OGDEN — “Justice for Jamal,” the group chanted.
Several dozen activists gathered outside of the Weber County Center on Washington Boulevard Friday afternoon to protest the police shooting and subsequent charges filed against Jamal Bell, a Harrisville man shot numerous times by police officers on March 23.
Bell, who was struck by bullets 11 times, was charged on May 28 with four counts of assault against a peace officer, a second-degree felony.
Bell was one of the handful of people who spoke during the rally, and said the community and the criminal justice system needs to change.
“This ain’t right,” Bell told the crowd. “Eleven damn times, and for what? Being black.”
Bell told reporters before the rally that he was not threatening police before he was shot, and had his hands down and didn’t lunge at police.
“I don’t know how they feel threatened,” he said. He went on to say that he felt if he would have dropped the knives, police still would have shot him. “I didn’t know what to do,” Bell said.
Bell said that he hopes change comes out of his scenario, and police need to have a different resort to handling people other than using their guns.
The protest was headed by Lex Scott, the founder of the Black Lives Matter Utah. Scott told the crowd they want the Weber County Attorney, Christopher Allred, know that Bell’s case is an injustice.
“No justice, no peace,” the group chanted. “Whose streets? Our streets.”
A number of Bell’s friends and family were in attendance to support him, including Bell’s mother, Chandra. She said someone told her that the Weber County Attorney’s Office waited to charge her son because they were “waiting for him to die.”
“Jamal is a strong black man, he survived this,” Chandra Bell said. “He will continue to survive this. We stand with you, Jamal; we are with you until the wheels fall off. We love you.”
Luther Parker, a Bell family representative, said that he has known Jamal since he was a baby. He and Chandra first met when they were students at Weber State. Parker questioned why police would shoot a man in his own home and condemned the officers’ actions from the early morning hours of March 23.
“They say they are here to protect us, but how can you be protected? Especially as a person of color,” Parker said. He said that when a police car pulls up behind him while driving, he gets nervous. “Why? Because I’m a black male, and they feel threatened by me.”
Parker said that he grew up poor in the 1960s and 70s during a time when people of color were dying, and he said they’re still dying to this day.
“Nothing has changed,” Parker said. “Nothing.”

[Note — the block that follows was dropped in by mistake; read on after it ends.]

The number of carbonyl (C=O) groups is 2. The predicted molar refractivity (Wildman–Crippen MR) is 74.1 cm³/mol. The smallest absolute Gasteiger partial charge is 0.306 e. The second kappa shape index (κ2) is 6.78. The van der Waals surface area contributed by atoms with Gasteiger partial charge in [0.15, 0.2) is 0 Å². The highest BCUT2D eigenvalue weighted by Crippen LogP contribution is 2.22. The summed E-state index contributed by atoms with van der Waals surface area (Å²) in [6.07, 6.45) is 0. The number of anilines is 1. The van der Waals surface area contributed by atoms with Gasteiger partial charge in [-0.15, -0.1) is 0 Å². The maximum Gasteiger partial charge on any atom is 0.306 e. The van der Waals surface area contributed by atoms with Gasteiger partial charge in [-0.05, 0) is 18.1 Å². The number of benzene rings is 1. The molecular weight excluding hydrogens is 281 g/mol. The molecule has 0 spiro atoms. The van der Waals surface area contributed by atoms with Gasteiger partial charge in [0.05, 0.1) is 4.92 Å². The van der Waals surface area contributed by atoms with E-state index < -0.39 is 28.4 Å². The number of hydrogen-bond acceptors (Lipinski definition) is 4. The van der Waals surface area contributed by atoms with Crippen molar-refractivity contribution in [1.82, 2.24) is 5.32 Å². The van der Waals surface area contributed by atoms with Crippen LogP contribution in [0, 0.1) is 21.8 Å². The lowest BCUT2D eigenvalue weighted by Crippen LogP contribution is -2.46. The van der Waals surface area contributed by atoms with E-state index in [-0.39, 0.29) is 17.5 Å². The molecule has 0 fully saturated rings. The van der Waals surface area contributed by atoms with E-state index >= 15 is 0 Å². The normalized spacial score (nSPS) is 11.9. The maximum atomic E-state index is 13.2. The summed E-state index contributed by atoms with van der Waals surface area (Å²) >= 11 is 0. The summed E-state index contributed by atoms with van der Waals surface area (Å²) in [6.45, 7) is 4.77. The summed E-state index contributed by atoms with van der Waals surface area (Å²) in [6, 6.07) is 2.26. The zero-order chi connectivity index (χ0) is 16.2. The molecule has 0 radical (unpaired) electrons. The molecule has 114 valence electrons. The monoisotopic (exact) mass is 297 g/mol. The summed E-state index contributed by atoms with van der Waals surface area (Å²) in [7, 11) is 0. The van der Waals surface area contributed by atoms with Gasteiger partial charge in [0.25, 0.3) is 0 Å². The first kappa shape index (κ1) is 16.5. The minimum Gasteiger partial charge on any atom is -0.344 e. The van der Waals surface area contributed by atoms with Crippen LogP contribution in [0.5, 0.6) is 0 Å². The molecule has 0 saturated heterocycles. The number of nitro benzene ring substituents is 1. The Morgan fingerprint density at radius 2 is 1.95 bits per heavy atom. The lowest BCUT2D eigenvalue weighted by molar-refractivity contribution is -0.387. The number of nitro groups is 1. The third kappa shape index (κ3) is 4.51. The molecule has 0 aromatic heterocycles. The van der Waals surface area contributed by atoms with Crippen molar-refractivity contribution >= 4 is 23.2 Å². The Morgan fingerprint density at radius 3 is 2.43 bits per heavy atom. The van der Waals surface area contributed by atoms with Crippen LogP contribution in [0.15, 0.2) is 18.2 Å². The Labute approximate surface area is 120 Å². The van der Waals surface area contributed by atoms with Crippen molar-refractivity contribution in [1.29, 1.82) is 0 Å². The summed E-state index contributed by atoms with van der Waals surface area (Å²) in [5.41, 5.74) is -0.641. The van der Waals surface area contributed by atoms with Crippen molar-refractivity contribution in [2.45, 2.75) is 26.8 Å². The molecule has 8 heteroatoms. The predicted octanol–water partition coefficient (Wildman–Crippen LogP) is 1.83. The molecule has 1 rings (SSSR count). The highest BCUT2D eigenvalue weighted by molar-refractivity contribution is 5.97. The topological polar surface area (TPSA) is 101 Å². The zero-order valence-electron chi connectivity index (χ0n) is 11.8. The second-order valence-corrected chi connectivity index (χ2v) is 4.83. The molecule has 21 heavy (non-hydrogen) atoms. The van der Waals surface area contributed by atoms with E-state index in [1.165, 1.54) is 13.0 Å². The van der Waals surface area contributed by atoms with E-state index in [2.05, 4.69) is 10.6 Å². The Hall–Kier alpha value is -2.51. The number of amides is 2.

Friends of Jamal, like Tyler Anderson, said he’s tired of having his dignity and rights as a black man taken away. Anderson’s family has faced similar issues with police in years past, as he told the crowd that his brother Sean died while in the custody of the Salt Lake County Jail in 2017.
“If we stand up for ourselves and try to have the same justice served to us that everyone else has, then we’re ‘violent’ and ‘out of control’ and we’re met with violence and animosity, just like Jamal was,” Anderson said. “I’m tired of living our lives in fear because of our race.”
He told Jamal to keep pushing, keep fighting, because the authorities want him to do just the opposite.
“Justice is supposed to be blind, but all I get seen as is a black man,” Anderson said. “We all need to stand up together and make changes together.”
Scott and another event organizer and Ogden activist Malik Dayo, called for increased training to police officers and changes to local policies. Dayo said that implicit bias training is crucial, and those who distain minorities have no business being in law enforcement. He said one reason why police shootings keep occurring is because there is no accountability for police.
“Obviously this training that they are getting is not working,” Dayo said. “You can’t teach somebody not to be racist.”
Dayo also condemned local leadership like Ogden Mayor Mike Caldwell for supporting efforts like the now-defunct gang injunction to target people of color. Dayo called Project Safe Neighborhoods — a collaboration of state and federal agencies aimed to federally prosecute repeat gun and drug offenders — as a renewal of old “stop and frisk” policies. It’s time for Caldwell to leave, Dayo said.
Scott, leading chants in between speakers, said that the public must vote their minds to make changes to their community. She called for local legislators to keep police accountable, and called for deescalation and diversity training.
“It’s not okay what you are doing,” Scott said, gesturing toward the building behind her that houses the county attorney’s office. “If you claim to give people justice, then give black people justice, too.”
In the past year, Weber County has seen an increased number of officer-involved shootings. Over a span of 25 days in 2018, three people were shot and killed by police in Ogden. Since Bell’s shooting, two more police shootings have occurred: one in Riverdale and another in West Haven.
Another recent incident occurred in Woods Cross, when an officer pulled his gun on a 10-year-old black child while police were searching for an armed robbery suspect.
Before to the protest, Bell said those involved in Woods Cross incident should be ashamed of himself.
“To pull a gun out on a 10-year-old kid, just because he looks suspicious or black or however you want to say it, it’s BS in my book,” Bell said.